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. Last Updated: 07/27/2016

First-Round Losers Cast Bitter Ballots


The also-rans and fall guys of the first round of Russia's presidential elections cast their ballots in the decisive second round Wednesday, with some prominent ex-candidates rejecting both of the remaining choices.

Former Soviet president Mikhail Gorbachev and ultranationalist Vladimir Zhirinovsky, defeated in the June 16 voting, made a rare common cause as they cast their second-round votes against both President Boris Yeltsin and Communist challenger Gennady Zyuganov.

Meanwhile, one of the most prominent victims of the first-round fallout, ex-Defense Minister General Pavel Grachev, made his first public comments since being sacked in a power struggle with new security chief Alexander Lebed.

"Today we have elections without a choice," Gorbachev, who introduced democratic reforms during the tempestuous years of his rule in the Soviet Union, told Interfax after voting.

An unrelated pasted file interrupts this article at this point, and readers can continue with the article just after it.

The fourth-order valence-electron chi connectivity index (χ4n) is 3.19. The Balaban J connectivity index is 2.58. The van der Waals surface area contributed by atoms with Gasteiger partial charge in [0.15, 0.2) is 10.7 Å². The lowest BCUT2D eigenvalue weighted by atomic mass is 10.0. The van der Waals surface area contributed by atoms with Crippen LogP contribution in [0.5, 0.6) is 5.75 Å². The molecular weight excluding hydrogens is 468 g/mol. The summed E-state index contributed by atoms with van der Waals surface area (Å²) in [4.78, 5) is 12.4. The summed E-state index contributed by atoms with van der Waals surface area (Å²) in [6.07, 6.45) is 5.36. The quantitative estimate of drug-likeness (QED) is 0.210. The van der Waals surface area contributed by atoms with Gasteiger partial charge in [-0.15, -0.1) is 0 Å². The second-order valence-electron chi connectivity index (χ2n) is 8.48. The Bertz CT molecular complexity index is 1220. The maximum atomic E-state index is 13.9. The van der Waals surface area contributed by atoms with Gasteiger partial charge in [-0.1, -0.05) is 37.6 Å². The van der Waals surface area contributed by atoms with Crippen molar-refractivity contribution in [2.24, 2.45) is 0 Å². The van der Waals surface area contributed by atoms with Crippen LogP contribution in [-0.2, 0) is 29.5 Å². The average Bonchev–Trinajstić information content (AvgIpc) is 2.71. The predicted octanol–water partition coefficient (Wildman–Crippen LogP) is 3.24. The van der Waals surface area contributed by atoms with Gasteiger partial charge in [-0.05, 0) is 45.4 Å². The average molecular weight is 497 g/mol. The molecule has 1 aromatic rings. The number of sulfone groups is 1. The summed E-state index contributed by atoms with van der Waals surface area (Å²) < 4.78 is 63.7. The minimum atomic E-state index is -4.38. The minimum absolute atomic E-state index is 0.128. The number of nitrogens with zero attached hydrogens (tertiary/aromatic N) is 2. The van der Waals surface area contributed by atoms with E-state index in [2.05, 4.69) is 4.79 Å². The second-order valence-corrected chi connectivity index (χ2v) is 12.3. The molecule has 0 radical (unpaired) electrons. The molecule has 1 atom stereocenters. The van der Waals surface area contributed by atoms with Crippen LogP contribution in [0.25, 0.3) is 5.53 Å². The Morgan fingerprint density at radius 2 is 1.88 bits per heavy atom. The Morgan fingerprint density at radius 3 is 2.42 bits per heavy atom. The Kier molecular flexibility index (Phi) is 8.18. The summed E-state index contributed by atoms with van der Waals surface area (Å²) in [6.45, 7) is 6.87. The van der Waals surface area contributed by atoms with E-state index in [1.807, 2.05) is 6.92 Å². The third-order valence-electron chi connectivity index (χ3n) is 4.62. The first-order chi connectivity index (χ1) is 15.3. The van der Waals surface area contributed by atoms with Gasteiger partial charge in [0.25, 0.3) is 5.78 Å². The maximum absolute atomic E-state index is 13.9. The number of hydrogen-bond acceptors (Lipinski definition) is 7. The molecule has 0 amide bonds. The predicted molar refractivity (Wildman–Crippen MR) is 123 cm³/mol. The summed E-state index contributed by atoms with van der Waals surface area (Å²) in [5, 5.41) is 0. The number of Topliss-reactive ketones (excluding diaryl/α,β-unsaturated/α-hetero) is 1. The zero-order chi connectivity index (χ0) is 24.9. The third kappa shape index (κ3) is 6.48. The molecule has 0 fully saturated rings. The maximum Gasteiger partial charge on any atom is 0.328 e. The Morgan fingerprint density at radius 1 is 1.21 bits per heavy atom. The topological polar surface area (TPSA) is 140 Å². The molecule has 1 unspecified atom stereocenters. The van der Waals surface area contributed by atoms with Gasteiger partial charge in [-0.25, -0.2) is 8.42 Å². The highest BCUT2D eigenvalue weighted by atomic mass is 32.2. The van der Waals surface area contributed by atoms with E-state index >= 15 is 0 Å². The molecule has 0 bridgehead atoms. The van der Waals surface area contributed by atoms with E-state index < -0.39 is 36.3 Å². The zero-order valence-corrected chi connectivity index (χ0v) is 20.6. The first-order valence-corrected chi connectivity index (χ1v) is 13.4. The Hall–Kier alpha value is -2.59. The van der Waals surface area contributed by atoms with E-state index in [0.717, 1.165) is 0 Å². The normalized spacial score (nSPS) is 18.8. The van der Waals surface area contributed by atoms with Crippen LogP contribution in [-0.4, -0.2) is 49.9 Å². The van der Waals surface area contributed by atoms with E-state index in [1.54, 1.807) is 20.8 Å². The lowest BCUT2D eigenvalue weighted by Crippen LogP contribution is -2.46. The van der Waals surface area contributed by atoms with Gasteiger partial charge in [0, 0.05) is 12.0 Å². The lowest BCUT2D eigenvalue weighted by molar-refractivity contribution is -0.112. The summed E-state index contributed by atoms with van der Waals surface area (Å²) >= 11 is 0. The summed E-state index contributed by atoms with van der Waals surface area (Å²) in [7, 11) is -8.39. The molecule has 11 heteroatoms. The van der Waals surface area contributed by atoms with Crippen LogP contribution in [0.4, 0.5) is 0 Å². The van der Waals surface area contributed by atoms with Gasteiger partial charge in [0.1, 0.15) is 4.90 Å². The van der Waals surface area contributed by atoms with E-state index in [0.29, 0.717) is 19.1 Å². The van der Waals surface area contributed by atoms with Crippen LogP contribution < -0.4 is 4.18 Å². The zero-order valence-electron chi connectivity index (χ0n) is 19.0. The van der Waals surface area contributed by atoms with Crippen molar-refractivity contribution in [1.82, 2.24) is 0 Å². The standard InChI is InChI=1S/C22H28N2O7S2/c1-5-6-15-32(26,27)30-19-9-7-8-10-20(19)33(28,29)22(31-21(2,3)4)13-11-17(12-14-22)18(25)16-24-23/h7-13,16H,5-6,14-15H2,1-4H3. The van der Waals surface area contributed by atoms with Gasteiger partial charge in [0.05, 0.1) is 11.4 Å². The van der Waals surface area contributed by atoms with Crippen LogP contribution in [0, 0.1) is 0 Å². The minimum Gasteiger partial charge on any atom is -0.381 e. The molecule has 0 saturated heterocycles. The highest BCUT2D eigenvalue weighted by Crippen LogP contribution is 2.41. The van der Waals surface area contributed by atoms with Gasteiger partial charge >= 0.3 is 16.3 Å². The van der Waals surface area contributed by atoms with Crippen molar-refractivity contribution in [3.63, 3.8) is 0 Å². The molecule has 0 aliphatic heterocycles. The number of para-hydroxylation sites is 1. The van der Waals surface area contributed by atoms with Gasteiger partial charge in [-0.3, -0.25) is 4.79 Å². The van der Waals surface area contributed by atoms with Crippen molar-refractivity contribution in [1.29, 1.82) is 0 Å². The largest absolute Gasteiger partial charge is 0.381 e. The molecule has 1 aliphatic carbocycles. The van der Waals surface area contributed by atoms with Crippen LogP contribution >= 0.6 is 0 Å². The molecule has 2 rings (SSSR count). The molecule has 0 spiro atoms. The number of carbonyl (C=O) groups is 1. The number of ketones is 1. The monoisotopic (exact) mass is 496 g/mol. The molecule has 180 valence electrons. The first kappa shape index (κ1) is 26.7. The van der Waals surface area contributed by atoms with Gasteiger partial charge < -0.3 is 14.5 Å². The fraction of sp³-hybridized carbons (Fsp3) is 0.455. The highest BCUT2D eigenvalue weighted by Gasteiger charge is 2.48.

Gorbachev said neither Boris Yeltsin, who turned him out of the Kremlin in 1991, nor his Communist challenger Gennady Zyuganov, had what it took to rule.

"Neither candidate has the backup, or the human resources or the program to rule," Interfax quoted him as saying.

Gorbachev finished the first round of voting with less than one-half of one percent of the total vote.

Zhirinovsky, who came fifth in the first round with almost six percent, held up his ballot paper to journalists to show how he had crossed the third option -- "against all candidates."

Although uncharacteristically quiet at first, the voluble nationalist, who poor first-round showing put a dent in his reputation as a spokesman for the disaffected, returned to form after exiting the polling place.

"These boards are like our democracy," he told Interfax, edging his way over wobbly planks put down across a puddle of summer rainwater.

"But before we had that," he screeched, pointing at the water which had collected from a spate of heavy downpours. "And we had to ford it."

Grachev, despite his fall from power, professed loyalty to the man who fired him two weeks ago. "I do not change my views and affections," the longtime Yeltsin ally said after casting his ballot.

Grachev had few words for Alexander Lebed, the retired general whose appointment as Yeltsin's national security chief prompted Grachev's departure.

He denied Lebed's claim that he and his cronies were plotting a coup attempt after Lebed's appointment. Yeltsin fired seven top generals -- all Grachev allies -- last week for their role in the alleged plot.

He said he will be on vacation until September, then let "the president decide on my future job." ()